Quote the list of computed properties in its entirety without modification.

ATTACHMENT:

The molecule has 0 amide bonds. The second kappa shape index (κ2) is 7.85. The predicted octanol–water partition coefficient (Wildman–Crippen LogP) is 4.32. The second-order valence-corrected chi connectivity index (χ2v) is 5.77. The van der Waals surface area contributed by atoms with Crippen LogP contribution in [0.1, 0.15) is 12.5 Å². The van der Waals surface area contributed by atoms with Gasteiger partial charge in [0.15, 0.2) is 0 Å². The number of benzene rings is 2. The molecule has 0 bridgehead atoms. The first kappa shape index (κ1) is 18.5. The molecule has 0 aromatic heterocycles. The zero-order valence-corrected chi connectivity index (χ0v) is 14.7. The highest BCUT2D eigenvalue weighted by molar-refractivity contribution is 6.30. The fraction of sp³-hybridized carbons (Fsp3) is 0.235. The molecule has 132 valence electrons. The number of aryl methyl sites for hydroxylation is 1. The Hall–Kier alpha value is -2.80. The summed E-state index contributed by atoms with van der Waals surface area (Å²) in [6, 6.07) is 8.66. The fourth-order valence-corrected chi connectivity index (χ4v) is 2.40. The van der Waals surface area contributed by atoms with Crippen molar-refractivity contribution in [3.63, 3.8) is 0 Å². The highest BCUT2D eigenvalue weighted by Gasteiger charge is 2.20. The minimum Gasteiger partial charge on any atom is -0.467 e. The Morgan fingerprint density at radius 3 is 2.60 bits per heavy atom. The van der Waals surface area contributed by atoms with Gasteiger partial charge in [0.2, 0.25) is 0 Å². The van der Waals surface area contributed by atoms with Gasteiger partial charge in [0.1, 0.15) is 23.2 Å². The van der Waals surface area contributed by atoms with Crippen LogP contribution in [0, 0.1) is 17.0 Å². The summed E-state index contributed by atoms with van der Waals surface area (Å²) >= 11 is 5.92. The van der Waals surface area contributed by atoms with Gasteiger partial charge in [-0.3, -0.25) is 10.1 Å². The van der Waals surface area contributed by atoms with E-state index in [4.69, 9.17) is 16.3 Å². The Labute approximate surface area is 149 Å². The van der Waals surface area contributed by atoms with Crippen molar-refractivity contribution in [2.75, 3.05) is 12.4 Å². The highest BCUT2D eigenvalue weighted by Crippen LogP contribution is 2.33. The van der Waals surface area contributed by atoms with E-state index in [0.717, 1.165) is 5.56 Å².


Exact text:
The molecule has 0 amide bonds. The second kappa shape index (κ2) is 7.85. The predicted octanol–water partition coefficient (Wildman–Crippen LogP) is 4.32. The second-order valence-corrected chi connectivity index (χ2v) is 5.77. The van der Waals surface area contributed by atoms with Crippen LogP contribution in [0.1, 0.15) is 12.5 Å². The van der Waals surface area contributed by atoms with Gasteiger partial charge in [0.15, 0.2) is 0 Å². The number of benzene rings is 2. The molecule has 0 bridgehead atoms. The first kappa shape index (κ1) is 18.5. The molecule has 0 aromatic heterocycles. The zero-order valence-corrected chi connectivity index (χ0v) is 14.7. The highest BCUT2D eigenvalue weighted by molar-refractivity contribution is 6.30. The fraction of sp³-hybridized carbons (Fsp3) is 0.235. The molecule has 132 valence electrons. The number of aryl methyl sites for hydroxylation is 1. The Hall–Kier alpha value is -2.80. The summed E-state index contributed by atoms with van der Waals surface area (Å²) in [6, 6.07) is 8.66. The fourth-order valence-corrected chi connectivity index (χ4v) is 2.40. The van der Waals surface area contributed by atoms with Crippen molar-refractivity contribution in [3.63, 3.8) is 0 Å². The highest BCUT2D eigenvalue weighted by Gasteiger charge is 2.20. The minimum Gasteiger partial charge on any atom is -0.467 e. The Morgan fingerprint density at radius 3 is 2.60 bits per heavy atom. The van der Waals surface area contributed by atoms with Gasteiger partial charge in [0.2, 0.25) is 0 Å². The van der Waals surface area contributed by atoms with Gasteiger partial charge in [0.1, 0.15) is 23.2 Å². The van der Waals surface area contributed by atoms with Crippen LogP contribution in [0, 0.1) is 17.0 Å². The summed E-state index contributed by atoms with van der Waals surface area (Å²) >= 11 is 5.92. The van der Waals surface area contributed by atoms with Gasteiger partial charge in [-0.3, -0.25) is 10.1 Å². The van der Waals surface area contributed by atoms with E-state index in [4.69, 9.17) is 16.3 Å². The Labute approximate surface area is 149 Å². The van der Waals surface area contributed by atoms with Crippen molar-refractivity contribution in [2.75, 3.05) is 12.4 Å². The highest BCUT2D eigenvalue weighted by Crippen LogP contribution is 2.33. The van der Waals surface area contributed by atoms with E-state index in [0.717, 1.165) is 5.56 Å².